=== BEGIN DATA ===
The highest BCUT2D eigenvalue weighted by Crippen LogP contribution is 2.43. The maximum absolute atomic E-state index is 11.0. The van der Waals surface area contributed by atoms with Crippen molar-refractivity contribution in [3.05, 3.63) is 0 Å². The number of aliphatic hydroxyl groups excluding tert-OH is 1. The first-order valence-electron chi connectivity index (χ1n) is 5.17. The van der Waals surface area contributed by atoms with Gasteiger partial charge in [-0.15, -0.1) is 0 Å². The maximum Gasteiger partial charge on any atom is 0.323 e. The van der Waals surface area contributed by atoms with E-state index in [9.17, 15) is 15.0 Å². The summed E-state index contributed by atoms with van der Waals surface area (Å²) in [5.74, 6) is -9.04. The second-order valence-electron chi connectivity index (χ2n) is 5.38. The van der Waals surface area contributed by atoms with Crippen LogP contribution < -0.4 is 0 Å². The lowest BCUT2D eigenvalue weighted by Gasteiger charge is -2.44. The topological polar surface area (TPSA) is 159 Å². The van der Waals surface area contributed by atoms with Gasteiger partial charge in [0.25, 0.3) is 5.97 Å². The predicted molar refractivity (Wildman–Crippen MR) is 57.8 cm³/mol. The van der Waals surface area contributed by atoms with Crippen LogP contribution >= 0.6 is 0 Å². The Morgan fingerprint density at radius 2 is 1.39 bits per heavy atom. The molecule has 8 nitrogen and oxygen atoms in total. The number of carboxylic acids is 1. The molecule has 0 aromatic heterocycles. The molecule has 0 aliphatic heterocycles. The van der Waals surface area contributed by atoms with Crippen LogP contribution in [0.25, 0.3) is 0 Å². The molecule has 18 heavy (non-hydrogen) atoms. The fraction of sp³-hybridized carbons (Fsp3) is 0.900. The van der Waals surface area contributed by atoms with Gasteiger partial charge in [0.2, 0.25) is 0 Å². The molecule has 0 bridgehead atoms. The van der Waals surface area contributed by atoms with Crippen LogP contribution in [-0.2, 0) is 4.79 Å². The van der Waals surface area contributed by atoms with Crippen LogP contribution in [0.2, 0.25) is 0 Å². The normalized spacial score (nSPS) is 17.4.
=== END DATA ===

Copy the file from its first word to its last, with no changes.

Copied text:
The highest BCUT2D eigenvalue weighted by Crippen LogP contribution is 2.43. The maximum absolute atomic E-state index is 11.0. The van der Waals surface area contributed by atoms with Crippen molar-refractivity contribution in [3.05, 3.63) is 0 Å². The number of aliphatic hydroxyl groups excluding tert-OH is 1. The first-order valence-electron chi connectivity index (χ1n) is 5.17. The van der Waals surface area contributed by atoms with Gasteiger partial charge in [-0.15, -0.1) is 0 Å². The maximum Gasteiger partial charge on any atom is 0.323 e. The van der Waals surface area contributed by atoms with E-state index in [9.17, 15) is 15.0 Å². The summed E-state index contributed by atoms with van der Waals surface area (Å²) in [5.74, 6) is -9.04. The second-order valence-electron chi connectivity index (χ2n) is 5.38. The van der Waals surface area contributed by atoms with Crippen LogP contribution < -0.4 is 0 Å². The lowest BCUT2D eigenvalue weighted by Gasteiger charge is -2.44. The topological polar surface area (TPSA) is 159 Å². The van der Waals surface area contributed by atoms with Gasteiger partial charge in [0.25, 0.3) is 5.97 Å². The predicted molar refractivity (Wildman–Crippen MR) is 57.8 cm³/mol. The van der Waals surface area contributed by atoms with Crippen LogP contribution >= 0.6 is 0 Å². The Morgan fingerprint density at radius 2 is 1.39 bits per heavy atom. The molecule has 8 nitrogen and oxygen atoms in total. The number of carboxylic acids is 1. The molecule has 0 aromatic heterocycles. The molecule has 0 aliphatic heterocycles. The van der Waals surface area contributed by atoms with Crippen LogP contribution in [0.25, 0.3) is 0 Å². The molecule has 18 heavy (non-hydrogen) atoms. The fraction of sp³-hybridized carbons (Fsp3) is 0.900. The van der Waals surface area contributed by atoms with Gasteiger partial charge in [0.2, 0.25) is 0 Å². The molecule has 0 bridgehead atoms. The van der Waals surface area contributed by atoms with Crippen LogP contribution in [-0.2, 0) is 4.79 Å². The van der Waals surface area contributed by atoms with Crippen LogP contribution in [0.2, 0.25) is 0 Å². The normalized spacial score (nSPS) is 17.4.